March 8, 2010

Social media begins with goals and a strategy

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John HaydonI’ve been following Ash Shepherd on Twitter for some time now because he always seems to have something important to share. Following is an email interview I conducted with Ash about a service he offers called Social Media Planning and Analysis.

What is social media planning and analysis?

Shepherd: Social media planning and analysis is really about two things:

1. Creating frameworks that keep social media activities mission focused in a sustainable manner.

2. Taking the time look at if what you are doing is working.

After all, none of us has the time or resources to do anything that is not helping us achieve our mission as an organization or company.

Can you explain what this looks like in practice?

There is obviously a lot that can go into explaining this but the simple breakdown is this: Goals, Strategies, Tactics, Tools and Metrics. The biggest point to make here is that picking your tool comes as one of the final steps, not as the first and only one.

This practice of keeping things tied to larger communication goals with specific actions and ways to measure successes as well as shortcomings is the key to sustainability for groups.

If you chase the tools, what are you going to do when they change? (And they will.) You have to start over. With a solid plan and framework the worst case scenario is that you have to adjust that last two steps of the process but everything else can remain consistent.

Can you give us an example?

I worked with the Oregon based nonprofit group Mad As Hell Doctors a few months ago to develop a strategic social media campaign. The primary focus was around a monthlong car-a-van tour across the country with 26 town hall style events culminating with a major rally in Washington, DC, before a vote related to health care reform.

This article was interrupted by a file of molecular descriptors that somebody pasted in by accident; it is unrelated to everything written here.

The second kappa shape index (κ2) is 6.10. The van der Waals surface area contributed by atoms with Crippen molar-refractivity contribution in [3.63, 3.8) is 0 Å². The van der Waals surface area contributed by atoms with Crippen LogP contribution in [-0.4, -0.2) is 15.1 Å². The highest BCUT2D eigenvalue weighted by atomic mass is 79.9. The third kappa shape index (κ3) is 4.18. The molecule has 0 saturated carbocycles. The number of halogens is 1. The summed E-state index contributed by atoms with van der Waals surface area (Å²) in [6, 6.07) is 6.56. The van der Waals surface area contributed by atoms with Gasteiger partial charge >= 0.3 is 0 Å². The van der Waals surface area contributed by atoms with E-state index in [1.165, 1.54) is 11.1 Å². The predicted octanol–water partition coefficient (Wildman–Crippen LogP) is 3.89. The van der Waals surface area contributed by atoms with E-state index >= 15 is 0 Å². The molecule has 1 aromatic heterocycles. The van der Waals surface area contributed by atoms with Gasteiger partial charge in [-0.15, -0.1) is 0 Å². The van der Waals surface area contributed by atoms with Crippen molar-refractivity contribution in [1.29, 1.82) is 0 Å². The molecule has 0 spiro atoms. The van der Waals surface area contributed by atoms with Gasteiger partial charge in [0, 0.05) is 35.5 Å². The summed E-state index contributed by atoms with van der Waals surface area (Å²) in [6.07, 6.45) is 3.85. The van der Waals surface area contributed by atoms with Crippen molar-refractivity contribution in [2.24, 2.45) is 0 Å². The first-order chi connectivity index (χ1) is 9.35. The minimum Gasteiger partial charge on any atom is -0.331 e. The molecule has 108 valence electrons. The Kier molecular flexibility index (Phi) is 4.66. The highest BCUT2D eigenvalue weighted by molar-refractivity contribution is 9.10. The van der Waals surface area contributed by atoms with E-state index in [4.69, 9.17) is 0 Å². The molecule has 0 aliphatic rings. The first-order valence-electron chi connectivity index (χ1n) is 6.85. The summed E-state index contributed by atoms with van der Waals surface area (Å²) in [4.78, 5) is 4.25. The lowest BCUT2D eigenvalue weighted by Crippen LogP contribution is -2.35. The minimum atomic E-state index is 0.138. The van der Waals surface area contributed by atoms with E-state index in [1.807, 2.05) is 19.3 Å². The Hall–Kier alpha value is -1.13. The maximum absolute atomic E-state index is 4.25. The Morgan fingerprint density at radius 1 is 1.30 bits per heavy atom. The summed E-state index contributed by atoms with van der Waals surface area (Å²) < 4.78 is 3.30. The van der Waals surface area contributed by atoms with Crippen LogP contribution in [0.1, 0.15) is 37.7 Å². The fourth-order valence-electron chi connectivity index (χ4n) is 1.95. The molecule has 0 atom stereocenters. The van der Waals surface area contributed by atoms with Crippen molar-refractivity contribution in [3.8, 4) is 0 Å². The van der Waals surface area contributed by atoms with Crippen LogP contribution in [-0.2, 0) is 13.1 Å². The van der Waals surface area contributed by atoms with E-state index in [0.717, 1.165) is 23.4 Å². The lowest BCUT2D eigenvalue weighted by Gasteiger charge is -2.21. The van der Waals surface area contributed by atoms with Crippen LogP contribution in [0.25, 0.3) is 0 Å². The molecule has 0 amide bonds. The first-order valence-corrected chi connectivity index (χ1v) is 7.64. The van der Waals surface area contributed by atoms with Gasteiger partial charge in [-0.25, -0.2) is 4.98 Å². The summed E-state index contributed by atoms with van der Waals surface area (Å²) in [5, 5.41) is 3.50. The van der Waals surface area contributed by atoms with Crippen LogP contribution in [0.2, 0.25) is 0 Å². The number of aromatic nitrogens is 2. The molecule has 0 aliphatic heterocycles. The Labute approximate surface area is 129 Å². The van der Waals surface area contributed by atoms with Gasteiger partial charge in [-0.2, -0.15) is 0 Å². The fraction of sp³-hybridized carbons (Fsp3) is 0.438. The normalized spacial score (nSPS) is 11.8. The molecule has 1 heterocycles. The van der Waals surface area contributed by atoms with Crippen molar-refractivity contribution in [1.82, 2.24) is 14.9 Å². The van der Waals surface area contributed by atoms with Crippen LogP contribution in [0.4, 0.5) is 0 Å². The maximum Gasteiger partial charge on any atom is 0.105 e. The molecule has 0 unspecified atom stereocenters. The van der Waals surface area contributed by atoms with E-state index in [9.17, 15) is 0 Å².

They had a significant need to build a sense of community and momentum behind their issue in a very short period of time (they came to me two weeks prior to the campaign launch). In the end we set up a Facebook Page, Twitter account, YouTube Nonprofit Channel and blog that all integrated through the Facebook Page.

By developing and using a social media plan, they were able to realize three major benefits.

1. They redefined the community. Social media allowed them to connect, share and hear from supporters not only from around the country but also from around the world, which helped drive great participation through a few of their petition and email campaigns.

2. Increased participation – It allowed them to create avenues for participation and ownership for the campaign with people who were not able to physically participate in the car-a-van or town hall meetings due to geographic barriers (or time-off barriers from work).

3. Stay connected – Accessibility of social media through mobile technology actually allowed them to manage and stay connected with the campaign even while on the road. The power to tell the story as it happened by everyone involved was a major contributing factor to the success of the campaign, according to the group.

What are your questions for Ash?John Haydon delivers social web strategy solutions for “the quick, the smart, and the slightly manic.” Curious? Then connect up: Contact John by email, see his profile page, visit the John Haydon blog, follow him on Twitter and Google Plus or leave a comment.

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3 thoughts on “Social media begins with goals and a strategy

  1. Thanks for posting John.

    I thought for sure there would be a few more questions, comments or war stories to share. I would love to hear more about what other folks think or would add to this basic layout of a process.

  2. Hello John, really insightful. I've been reading Socialbrite all morning and have found it full of resources. I am searching for stats regarding nonprofits in Europe, and I would like to know if you could advice me of a detailed case study I could read. Thanks in advance and encourage you to keep up the work !!!

    • Hi, J Gabriel,

      Thanks for the kudos. I'm not aware of case studies focusing on European nonprofits, though I'm sure they're out there and we'd be happy to spotlight them if you share what you come across.